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Can olive eggers lay pink eggs?

Olive eggers are a popular backyard chicken breed known for laying eggs in shades of green, olive, and sometimes even pink. But can olive eggers really lay pink eggs? In this article, we’ll take a deep dive into the genetics behind olive egger egg color and find out if pink eggs are truly possible from this breed.

What Are Olive Eggers?

Olive eggers are a hybrid chicken breed that do not breed true. They are the result of crossing a hen of brown egg laying heritage (such as a Marans, Welsummer, Barnevelder, or Pendesenca) with a rooster of blue egg laying heritage (normally an Ameraucana or Araucana).

The offspring of this cross produce eggs in a beautiful olive green shade. The color results from a blending of the brown pigment from one parent and blue from the other. Since olive eggers are hybrids, their offspring may not lay the same egg color and can range from blue to olive to brown.

Olive Egger Egg Genetics

The main factor that determines egg color in chickens is pigment deposition. All chickens lay white eggs initially. But some breeds carry genes that cause pigments to be deposited onto the eggshell as the egg develops in the oviduct.

There are two main pigments that contribute to egg color:

  • Brown pigment (protoporphyrin)
  • Blue or green pigment (biliverdin)

Brown egg layers have genes controlling protoporphyrin deposition. Blue egg layers have genes controlling biliverdin deposition. Olive eggers, with one parent from each heritage, inherit genes influencing both pigments.

The concentration and distribution pattern of these two pigments is what creates the kaleidoscope of egg colors seen in olive eggers. More brown pigment results in olive or brown eggs. More blue/green pigment results in aqua or greenish eggs.

What Causes Pink Eggs?

Pink or reddish eggs are possible from chickens that produce brown eggs. The pink color results from a high concentration of brown protoporphyrin pigment being deposited on the eggshell.

Certain breeds that lay dark brown eggs, like Marans, can occasionally produce pinkish eggs. But it takes very specialized genetics. Both the hen and the rooster must carry genes for heavy protoporphyrin deposition in order for pink eggs to be likely.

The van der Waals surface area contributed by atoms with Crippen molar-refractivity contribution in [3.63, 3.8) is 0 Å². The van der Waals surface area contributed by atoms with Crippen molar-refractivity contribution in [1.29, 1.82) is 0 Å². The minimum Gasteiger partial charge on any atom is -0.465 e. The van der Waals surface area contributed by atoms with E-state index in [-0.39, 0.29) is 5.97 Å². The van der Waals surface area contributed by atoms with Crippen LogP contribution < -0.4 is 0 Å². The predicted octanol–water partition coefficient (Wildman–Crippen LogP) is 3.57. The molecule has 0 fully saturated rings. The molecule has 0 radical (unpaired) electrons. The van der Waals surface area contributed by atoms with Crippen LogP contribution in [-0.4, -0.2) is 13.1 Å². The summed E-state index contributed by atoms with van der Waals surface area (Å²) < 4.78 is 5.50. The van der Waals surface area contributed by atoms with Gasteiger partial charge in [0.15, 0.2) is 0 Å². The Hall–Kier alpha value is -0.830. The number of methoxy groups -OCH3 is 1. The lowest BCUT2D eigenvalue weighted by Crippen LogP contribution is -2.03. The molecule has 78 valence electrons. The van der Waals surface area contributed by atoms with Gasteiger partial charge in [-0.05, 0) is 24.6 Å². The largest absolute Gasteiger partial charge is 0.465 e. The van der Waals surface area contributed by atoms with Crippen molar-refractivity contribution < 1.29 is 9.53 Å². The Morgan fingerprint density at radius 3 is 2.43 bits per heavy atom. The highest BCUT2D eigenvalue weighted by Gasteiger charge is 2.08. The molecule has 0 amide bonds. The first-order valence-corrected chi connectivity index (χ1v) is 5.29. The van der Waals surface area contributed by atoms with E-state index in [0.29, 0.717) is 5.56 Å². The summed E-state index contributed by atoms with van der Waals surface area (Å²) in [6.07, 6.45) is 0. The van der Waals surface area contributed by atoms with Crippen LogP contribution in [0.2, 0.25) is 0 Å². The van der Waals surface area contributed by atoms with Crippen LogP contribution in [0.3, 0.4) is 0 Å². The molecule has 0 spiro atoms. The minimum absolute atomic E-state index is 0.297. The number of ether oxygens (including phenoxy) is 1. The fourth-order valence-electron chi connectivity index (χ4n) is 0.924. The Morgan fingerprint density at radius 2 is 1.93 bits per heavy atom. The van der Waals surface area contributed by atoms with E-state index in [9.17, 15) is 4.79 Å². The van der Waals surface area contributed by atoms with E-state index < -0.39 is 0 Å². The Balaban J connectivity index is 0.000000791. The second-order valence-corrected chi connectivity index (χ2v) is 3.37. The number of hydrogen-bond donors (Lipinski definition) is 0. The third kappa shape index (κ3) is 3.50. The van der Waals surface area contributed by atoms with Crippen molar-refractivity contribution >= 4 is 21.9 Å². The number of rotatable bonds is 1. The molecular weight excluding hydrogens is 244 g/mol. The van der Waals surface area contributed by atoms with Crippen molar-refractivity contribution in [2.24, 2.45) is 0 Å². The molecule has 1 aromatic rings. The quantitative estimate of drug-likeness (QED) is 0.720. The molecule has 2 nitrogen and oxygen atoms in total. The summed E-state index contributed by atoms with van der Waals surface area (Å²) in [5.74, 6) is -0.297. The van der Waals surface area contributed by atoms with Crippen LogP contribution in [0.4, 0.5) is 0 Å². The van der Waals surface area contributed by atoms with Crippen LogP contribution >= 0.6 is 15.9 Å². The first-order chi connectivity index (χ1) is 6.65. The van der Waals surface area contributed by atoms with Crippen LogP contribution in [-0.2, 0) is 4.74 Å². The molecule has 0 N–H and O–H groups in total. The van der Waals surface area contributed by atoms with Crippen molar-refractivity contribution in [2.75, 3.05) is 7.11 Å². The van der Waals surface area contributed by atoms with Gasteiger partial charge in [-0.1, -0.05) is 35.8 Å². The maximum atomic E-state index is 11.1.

Can Olive Eggers Lay Pink Eggs?

Because olive eggers inherit their brown egg laying genes from breeds like Marans, it is possible for them to lay pink eggs. However, it is quite rare.

For an olive egger to lay pink eggs, both parents must not only have brown egg laying heritage, but also the specific genetics for heavy protoporphyrin deposition causing dark brown or pink eggs. The odds of this combining in an olive egger are very low.

Additionally, the blue/green pigment from the olive egger’s other parent can sometimes inhibit or alter the appearance of pink coloration. Most olive eggers with the genetics to produce some pink pigment will lay eggs that appear olive, brown, or dark copper instead.

Examples of Pink Eggs from Olive Eggers

While uncommon, there are some documented examples of olive eggers laying pinkish eggs:

  • A breeder named John Blehm reported olive eggers laying eggs from light pink to dark chocolate brown. The hens inherited genetics from their Marans grandfather who also laid dark reddish eggs.
  • Photos shared on backyard chicken forums show olive eggers producing eggs from pink to maroon, likely from a Barnevelder or Welsummer heritage.
  • Some olive eggers with Easter Egger heritage (Araucana/Ameraucana mix) post eggs with a slight pinkish hue.

So while pink eggs are not out of the question for olive eggers, they seem to occur infrequently. Most report eggs in green, blue, brown, or olive shades from this hybrid breed.

Factors That Impact Olive Egger Egg Color

As we’ve discussed, getting pink eggs from an olive egger requires special genetics from both parents. But there are some other factors that can influence the final egg color:

  • Diet – A diet high in yellow/orange plant pigments like marigolds canaccentuate both brown and blue hues.
  • Season – Egg color often intensifies in the summer with more sunlight to impact pigment development.
  • Age – Young hens tend to lay lighter eggs with color darkening as they mature.
  • Individual hen – No two olive eggers will lay the same exact shade.

So diet, environment, age, and the individual bird can all play a small role in the final egg color, along with genetics.

Breeding for Pink Eggs

If pink eggs are your goal, the most reliable way is to breed over multiple generations selecting for dark brown egg color. Breeds like Barnevelders, Marans, and Welsummers have the required genetics. Choosing breeders with darker egg color can help intensify pink hues over time.

You can also cross a dark brown breed like Marans to a blue egg layer. Selecting offspring that lay olive eggs with a pink tint, and breeding those birds together over successive generations may yield more pink eggs. This is a long-term breeding project to concentrate those special pink-egg-laying genetics.


While olive eggers occasionally produce pink eggs thanks to their genetics, it is relatively uncommon. Getting pink or reddish eggs requires just the right combination of heritage from both parents – normally a brown egg layer prone to high protoporphyrin concentrations. Breeding specifically for pink eggs takes generations but can be done by selecting darker brown layers to cross.

The wide range of egg colors from olive eggers is part of their charm and appeal. You may luck out with the occasional pink one, but green, blue, and brown shades are far more likely from this fun hybrid breed!